What usefully distinguishes this case from any other is the sulphuric outrage it inspires.*** Farting, after all, has a heritage of its own, and no little cultural pedigree at that. Farts are to be found in Martial, Catullus, Shakespeare and Chaucer, not to mention the works of St Augustine and Martin Luther. They were, as Valerie Allen notes, abundant in the performance culture of the Middle Ages.**** There is even evidence that the earliest joke in the historical record was a fart joke.***** Jonathan Swift, as you’d expect, wrote an entire essay on the subject, albeit under a pseudonym (Don Fartinhando Puff-Indorst, Professor of Bumbast at the University of Craccow). Farting is canonical, which is to say that it is a subject with the kind of masculine classical lineage that is generally a reliable passport into the good graces of reactionary cultural gatekeepers. What’s really at stake here?
It will probably come as no surprise that this outrage isn’t really about farts at all: it’s about the battle for the soul of heritage. A fart is a symbol of temporality and entropy, of pompous certainty giving way to the unwelcome universe. ‘A fart long past,’ as Allen puts it, ‘no longer exists.’ A farting statue in the museum is a cheeky riposte to traditionalist notions of heritage as the perpetual preservation of assets with eternal human value, a refutation of any notion of fixed value untethered from social determinants, an immanent challenge to the lazy claim that a Michelangelo will speaks to everyone because the sculptor was a genius: heritage is messier and more complicated than that framing would allow.
There is, of course, no farting Michelangelo: it’s a proposal in a memo and might never happen. But there’s also no farting Michelangelo because the farts would only be fake farts – probably artificial to begin with, probably digitally reproduced – and because the V&A’s Michelangelo isn’t a real Michelangelo but a plaster reproduction. The V&A’s David was once itself an innovation, a modish and inauthentic use of new technology to encourage new and wider audiences to engage with an inaccessible asset of heritage, a crass commercial intrusion on the hallowed sanctity of the original. Which isn’t to say that it isn’t superb, and that a sound-effect will forever ruin the appreciation of it as an object. Letting the poor old thing let one out from time to time to mark The Beano’s anniversary just demonstrates how the way we display our heritage assets can itself add to the patina of meaning they develop as they pass, with us, through time. I wouldn’t be sniffy about that.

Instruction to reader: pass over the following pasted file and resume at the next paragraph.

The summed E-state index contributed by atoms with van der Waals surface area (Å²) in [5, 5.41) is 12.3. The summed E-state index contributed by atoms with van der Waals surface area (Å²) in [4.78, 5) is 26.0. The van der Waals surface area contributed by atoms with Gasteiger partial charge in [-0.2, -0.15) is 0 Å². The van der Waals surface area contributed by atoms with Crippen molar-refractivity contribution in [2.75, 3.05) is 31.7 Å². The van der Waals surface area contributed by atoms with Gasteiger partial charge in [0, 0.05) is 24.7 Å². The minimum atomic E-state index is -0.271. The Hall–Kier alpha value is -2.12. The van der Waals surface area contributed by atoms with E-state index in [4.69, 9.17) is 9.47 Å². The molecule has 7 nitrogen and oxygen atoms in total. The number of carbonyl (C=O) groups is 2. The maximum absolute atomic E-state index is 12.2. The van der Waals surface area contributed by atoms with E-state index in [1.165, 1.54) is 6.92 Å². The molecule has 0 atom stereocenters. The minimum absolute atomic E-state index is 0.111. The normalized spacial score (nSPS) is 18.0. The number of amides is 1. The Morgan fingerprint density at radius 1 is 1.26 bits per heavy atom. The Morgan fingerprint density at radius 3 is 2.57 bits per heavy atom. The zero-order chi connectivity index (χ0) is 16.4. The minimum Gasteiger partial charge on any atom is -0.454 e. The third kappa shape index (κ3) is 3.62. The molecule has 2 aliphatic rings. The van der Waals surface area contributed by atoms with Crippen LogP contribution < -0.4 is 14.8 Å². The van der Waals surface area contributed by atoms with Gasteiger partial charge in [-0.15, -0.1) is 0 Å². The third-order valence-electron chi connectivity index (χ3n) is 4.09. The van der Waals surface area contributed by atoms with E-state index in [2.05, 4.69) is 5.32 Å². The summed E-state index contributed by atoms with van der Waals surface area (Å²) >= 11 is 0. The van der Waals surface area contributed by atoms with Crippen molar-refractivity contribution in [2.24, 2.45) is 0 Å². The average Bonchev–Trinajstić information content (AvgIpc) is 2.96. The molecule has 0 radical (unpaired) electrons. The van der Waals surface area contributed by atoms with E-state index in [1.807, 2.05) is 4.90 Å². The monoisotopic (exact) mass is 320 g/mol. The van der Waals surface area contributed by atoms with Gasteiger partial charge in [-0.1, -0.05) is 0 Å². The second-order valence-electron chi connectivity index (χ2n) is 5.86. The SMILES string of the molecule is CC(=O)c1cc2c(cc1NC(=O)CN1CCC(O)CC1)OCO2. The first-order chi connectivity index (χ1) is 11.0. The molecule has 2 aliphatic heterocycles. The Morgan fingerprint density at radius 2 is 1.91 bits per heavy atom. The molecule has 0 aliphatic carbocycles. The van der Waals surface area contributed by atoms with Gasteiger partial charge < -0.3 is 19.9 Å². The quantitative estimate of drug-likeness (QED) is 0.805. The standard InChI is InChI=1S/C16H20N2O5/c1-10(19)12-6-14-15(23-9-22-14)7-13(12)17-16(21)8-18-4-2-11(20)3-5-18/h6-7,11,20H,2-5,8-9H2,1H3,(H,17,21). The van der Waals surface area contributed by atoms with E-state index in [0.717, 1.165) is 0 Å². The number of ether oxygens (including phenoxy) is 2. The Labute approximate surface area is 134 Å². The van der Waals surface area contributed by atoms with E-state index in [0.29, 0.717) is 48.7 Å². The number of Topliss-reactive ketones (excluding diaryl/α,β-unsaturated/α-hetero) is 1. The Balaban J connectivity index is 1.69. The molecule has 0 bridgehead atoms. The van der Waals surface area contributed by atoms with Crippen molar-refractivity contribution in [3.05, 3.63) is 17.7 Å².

*A different David.
** I was obligated to get to them at some point, what with that being the point and purpose of this blog. Those of you reading solely for the fart-jokes should find your way to Mitchell’s far wittier column.
*** Not so much from the Mail, to which outrage is as water to a fish, but from whoever was so moved to give them access to the memo. ‘Frankly, some of the things in this memo are disgusting,’ a source tells me. ‘While it’s important to encourage children to visit, farting statues are definitely not the way to do it.’
**** As Allen points out, ‘what the Middle Ages wrestled with when people were talking about farts was this constant reminder of the needs of the body. [Farts carry] this reminder that the body behaves on its own, and there is nothing you can do about it. [Farts remind] us that our bodily freedom is limited.’
***** “Something which has never occurred since time immemorial; a young woman did not fart in her husband’s lap.”